Are EULAs inefficient?

Tim Lee says so:

It should be remembered that every contract signed is a prelude to possible state coercion if the contract is broken. Like all other kinds of coercion, the possibility of contract-related litigation creates uncertainty and other deadweight costs. In addition, the act of offering contracts imposes a deadweight cost. Every time I’m presented with a contract, I have to at least skim through it to make sure that the terms are acceptable. A society in which contract formation is extremely cheap for one party will be a society in which other people have to spend a lot of time scrutinizing the contracts they offer. Finally, contracts impose costs on the court system. A legal system that makes contracts to cheap to create will lead to too much taxpayer money being wasted on contract litigation.

In contrast, if things are structured so that each party bears roughly half the costs of contract negotiation, then each party is only going to propose a formal, written contract if he believes that the benefits of doing so will outweigh the costs to both parties. This is one of the good things about paper contract negotiations between flesh-and-blood people: If you give me a long contract to sign, you’re going to have to stand there and wait while I read the contract and decide if I want to sign it. Since standing around is a waste of your time, you’re only going to do that if you believe the transaction can’t happen without it. And you’re going to try to make the contract as short as possible so you don’t have to stand around too long.

I’m not so sure about this. EULA’s impose a cost on customers, but they’re willing to pay those costs so I’m not sure why these would be dead weight losses. I agree that if I read every contract offered me, that would entail high costs, but I don’t read every contract offered me. There’s a risk that if I don’t read the contract I’ll be signing away my life, but clearly if I buy the software I’m willing to bare this risk.

I agree legal costs are dead weight losses but its an empirical question as to how much cost EULA’s impose on our court system. I’m guessing not very many of these contracts are contested in courts so the cost is really low.

Standards of fairness may argue against EULA’s (e.g. both contracting parties should bare equal contracting related costs), but the efficiency based argument against them doesn’t work for me.

As a complete aside: what’s so bad about leasing software vs buying it? This is the same question I have for folks that go nuts over copy-protection in games. So what if those schemes result in psuedo-ownership of games? If the game isn’t fun enough to lease, then don’t lease it.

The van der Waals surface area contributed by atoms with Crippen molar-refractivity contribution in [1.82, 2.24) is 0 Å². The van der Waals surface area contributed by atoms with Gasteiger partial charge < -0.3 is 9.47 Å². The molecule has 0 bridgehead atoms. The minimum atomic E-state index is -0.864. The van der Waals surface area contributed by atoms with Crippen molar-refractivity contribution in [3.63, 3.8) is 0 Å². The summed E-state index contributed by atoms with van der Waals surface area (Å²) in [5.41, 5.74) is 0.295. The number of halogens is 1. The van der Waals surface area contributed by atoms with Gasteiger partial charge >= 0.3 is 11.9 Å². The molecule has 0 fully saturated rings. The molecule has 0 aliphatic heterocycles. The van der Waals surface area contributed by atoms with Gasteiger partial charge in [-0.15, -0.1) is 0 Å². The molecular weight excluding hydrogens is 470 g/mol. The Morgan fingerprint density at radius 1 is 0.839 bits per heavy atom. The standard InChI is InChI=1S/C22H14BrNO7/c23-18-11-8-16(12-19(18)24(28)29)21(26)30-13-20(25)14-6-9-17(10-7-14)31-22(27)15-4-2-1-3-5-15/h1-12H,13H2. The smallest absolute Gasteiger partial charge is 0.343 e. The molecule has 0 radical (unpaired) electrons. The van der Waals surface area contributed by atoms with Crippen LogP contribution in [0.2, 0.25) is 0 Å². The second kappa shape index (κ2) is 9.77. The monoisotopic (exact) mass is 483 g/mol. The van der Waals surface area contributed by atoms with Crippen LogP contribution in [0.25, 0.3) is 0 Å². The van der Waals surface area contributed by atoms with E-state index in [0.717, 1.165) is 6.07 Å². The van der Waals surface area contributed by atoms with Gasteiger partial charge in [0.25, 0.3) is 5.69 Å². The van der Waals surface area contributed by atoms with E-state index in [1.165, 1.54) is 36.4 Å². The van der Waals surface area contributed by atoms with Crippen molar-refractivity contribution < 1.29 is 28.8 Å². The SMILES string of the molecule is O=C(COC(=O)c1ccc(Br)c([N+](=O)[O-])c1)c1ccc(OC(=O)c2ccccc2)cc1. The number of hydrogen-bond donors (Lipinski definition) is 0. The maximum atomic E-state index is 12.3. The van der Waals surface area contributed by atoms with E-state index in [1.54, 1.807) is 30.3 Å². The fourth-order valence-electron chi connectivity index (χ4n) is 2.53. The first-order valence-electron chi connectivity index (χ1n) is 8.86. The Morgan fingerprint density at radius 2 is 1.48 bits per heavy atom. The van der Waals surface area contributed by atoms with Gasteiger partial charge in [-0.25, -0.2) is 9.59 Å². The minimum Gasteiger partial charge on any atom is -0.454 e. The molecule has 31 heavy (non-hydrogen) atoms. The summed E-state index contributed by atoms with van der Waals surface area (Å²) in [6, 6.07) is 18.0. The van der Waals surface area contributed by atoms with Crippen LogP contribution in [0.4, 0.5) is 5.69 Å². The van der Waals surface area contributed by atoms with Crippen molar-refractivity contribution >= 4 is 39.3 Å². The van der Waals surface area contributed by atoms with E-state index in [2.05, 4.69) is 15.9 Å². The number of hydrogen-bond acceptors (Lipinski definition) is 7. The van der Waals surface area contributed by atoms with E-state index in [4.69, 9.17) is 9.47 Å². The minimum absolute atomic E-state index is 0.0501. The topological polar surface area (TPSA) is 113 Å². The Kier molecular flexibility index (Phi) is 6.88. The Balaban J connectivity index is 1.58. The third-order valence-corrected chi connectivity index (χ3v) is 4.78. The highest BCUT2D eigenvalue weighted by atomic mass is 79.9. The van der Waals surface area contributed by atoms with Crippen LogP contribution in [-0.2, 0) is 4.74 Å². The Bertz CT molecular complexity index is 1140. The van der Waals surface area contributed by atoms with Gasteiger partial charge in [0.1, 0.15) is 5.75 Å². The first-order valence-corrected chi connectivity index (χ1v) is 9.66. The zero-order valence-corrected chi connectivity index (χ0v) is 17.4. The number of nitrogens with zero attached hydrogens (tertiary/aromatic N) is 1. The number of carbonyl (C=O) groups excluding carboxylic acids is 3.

10 thoughts on “Are EULAs inefficient?”

  1. I don’t have a problem with leasing software as long as the rights are clearly spelled out, I have a chance to review them before purchase, the terms of the lease can’t be arbitrarily altered by the leaser at any time, and my usage license can’t be arbitrarily revoked at any time. The last point is becoming increasingly relevant.

    Despite what the contracts say (and EULAs have been around for a while), there is a reasonable expectation among buyers that buying a copy of software is just like buying a hammer or a pair of shoes. One doesn’t expect their new hammer to disintegrate if Craftsman goes out of business, or if they store it in a Sears toolbox, or if they use it on illegally imported nails, or if Craftsman decides to deprecate that model of hammer. None of these examples are implausible with software, but none are expected either.

    It’s not limited to software anymore, come to think of it.

    Historically, I think most EULA terms have been used defensively rather that offensively. It’s a little alarming to see producers write in more favorable rights for themselves without being called on it by consumers. How is this not – what’s the term economists use – “rent seeking?” Classically, I think customers have tolerated EULAs because the terms were very rarely activated. Given the costs of taking something like that to court, most customers find it much cheaper to go extra-legal and deal with the very tiny risk of getting caught.

    At some level of abuse, I think market mechanisms will kick in and adjust to a new equilibrium – marketers will pick up on complaints and things like openness, moddability, and portability will become selling points. It’s not going to take too many cases of “hahaha fuck you, we have all of your data locked into our format, now pay up” before this happens.

    One other thing about your last point: so what if these schemes result in pseudo-ownership of your company’s inventory control software? If the new terms of your lease aren’t agreeable to you, then simply convert your company’s IT infrastructure to use a competitor’s product. Why, when I was a young’un, we had to do double entry bookkeeping in the snow. Uphill. In both columns.